Underground storage of grain

Page last updated: Friday, 27 September 2019 - 11:09am

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Some time ago several Western Australian farmers have stored grain underground with minimal deterioration for up to 11 years.

They found it a cheap and reliable way to preserve surplus or unsaleable grain for times of feed shortage. Similar storage might be considered by others also in times of surplus.

The department supervised three underground storage trials involving five, 50 and 120 tonnes of grain. The largest trial at Salmon Gums Research Station was designed as a realistic farm-scale exercise. After three and a half years storage the pit was opened with virtually all the coarse grain in good condition.

Pit storage is cheap and simple and provides perfect insect control by excluding air. The method could have value for long term storage in the cereal growing districts of WA, provided a few guidelines are followed.

Choosing a site

The main consideration in pit construction is to exclude water from the grain. Choosing a high site in suitable soil is the first step to achieve dry grain.

Ideally, the site should be at the highest point in the local landscape so there is no movement of surface or underground water to the pit. Rainfall also must be encouraged to flow away rather than soak in.

Clay or conglomerate is the most suitable soil. This will allow the pit sides to be nearly vertical without collapsing and the formation of a water-shedding mound over the pit. Vehicle access must be easy at any time of the year, emphasising the need for a clear, well-drained site.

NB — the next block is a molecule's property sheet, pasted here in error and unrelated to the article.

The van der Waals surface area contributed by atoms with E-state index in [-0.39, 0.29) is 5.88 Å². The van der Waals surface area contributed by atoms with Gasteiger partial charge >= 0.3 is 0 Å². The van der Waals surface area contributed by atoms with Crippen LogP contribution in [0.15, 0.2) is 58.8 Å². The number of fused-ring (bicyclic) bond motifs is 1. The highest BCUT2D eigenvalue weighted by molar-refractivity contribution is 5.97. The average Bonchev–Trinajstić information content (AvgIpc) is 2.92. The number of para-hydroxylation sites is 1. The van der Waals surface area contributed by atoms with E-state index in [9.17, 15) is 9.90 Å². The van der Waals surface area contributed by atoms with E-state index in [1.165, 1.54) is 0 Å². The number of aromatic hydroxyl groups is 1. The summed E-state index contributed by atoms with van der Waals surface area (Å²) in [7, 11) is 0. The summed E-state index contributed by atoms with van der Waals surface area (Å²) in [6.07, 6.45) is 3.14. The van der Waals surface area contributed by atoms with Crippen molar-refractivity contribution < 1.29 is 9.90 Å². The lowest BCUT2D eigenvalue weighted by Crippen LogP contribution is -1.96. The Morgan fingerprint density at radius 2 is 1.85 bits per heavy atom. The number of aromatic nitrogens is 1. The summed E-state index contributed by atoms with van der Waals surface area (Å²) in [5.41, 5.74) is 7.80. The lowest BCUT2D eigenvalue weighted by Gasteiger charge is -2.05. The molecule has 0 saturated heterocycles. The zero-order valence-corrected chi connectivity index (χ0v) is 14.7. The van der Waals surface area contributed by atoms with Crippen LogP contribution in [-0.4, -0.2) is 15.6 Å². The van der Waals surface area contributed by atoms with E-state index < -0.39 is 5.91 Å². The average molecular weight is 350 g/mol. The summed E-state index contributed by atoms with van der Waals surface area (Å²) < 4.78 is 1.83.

Locating the pit near grain production or feeding out areas is also desirable but must not be allowed to override the selection of a site which is 'high and dry'. Pits should not be placed close together because water seepage from an empty pit may spoil the grain in a nearby pit.

Pit shapes

A number of shapes are equally suitable. The design chosen will largely depend on the grain handling equipment available. If an auger is operated from the ground surface to remove grain, the pit ends should be as steep as possible, limited only by the need to allow a bulldozer to push soil out. The dimensions of a typical pit with steep ends for about 100 tonnes of oats is shown in Figure 1. Most of this pit could be filled by tipping the grain at the ends, with the final topping-up by auger.

Diagram of pit dimensions

If a truck, front-end loader or other equipment is to work in the pit during filling or removal of grain, one end must slope no steeper than one in three. A typical pit of this type is shown in Figure 2. As with the previous pit design, topping up is best done by auger. Tipping over the vertical sides is generally unsafe because of the risk of a cave-in.

The pit volume is tailored to the amount of grain available so that the final grain level is slightly above the ground surface. Approximate volumes per tonne of grain are wheat; 1.3 cubic metres, barley; 1.6 cubic metres and oats; 1.9 cubic metres.

Diagram of large pit dimensions

Pits should be as deep as the site and excavator allow. Generally the pit is about one and a half times the width of a bulldozer blade, with the required volume achieved by the length of the pit. The soil is pushed out each end and moved clear to allow access during filling. When grain is to be removed by front-end loader, pipe or steel skid rails can be placed along the floor as a base for the bucket. Timber may not be suitable for this purpose because of white ant attack.

Lining the pit

One WA farmer in a 325mm rainfall area achieved good results without any form of lining in the pit. Only a few centimetres of grain at the sides deteriorate and this does not warrant the time and small expense of lining the walls. He also advised against lining the pit floor, believing that any water that enters the grain should be allowed to drain away.

The trial pits dug by the department were fully lined with 0.1mm black polythene. If the pit is lined, all horizontal joints must overlap with the higher sheets outside the lower ones. Water will then flow down the outside of the sheets without entering the grain.

On suitable heavy soils there should be little contamination of grain by soil from the pit sides during emptying.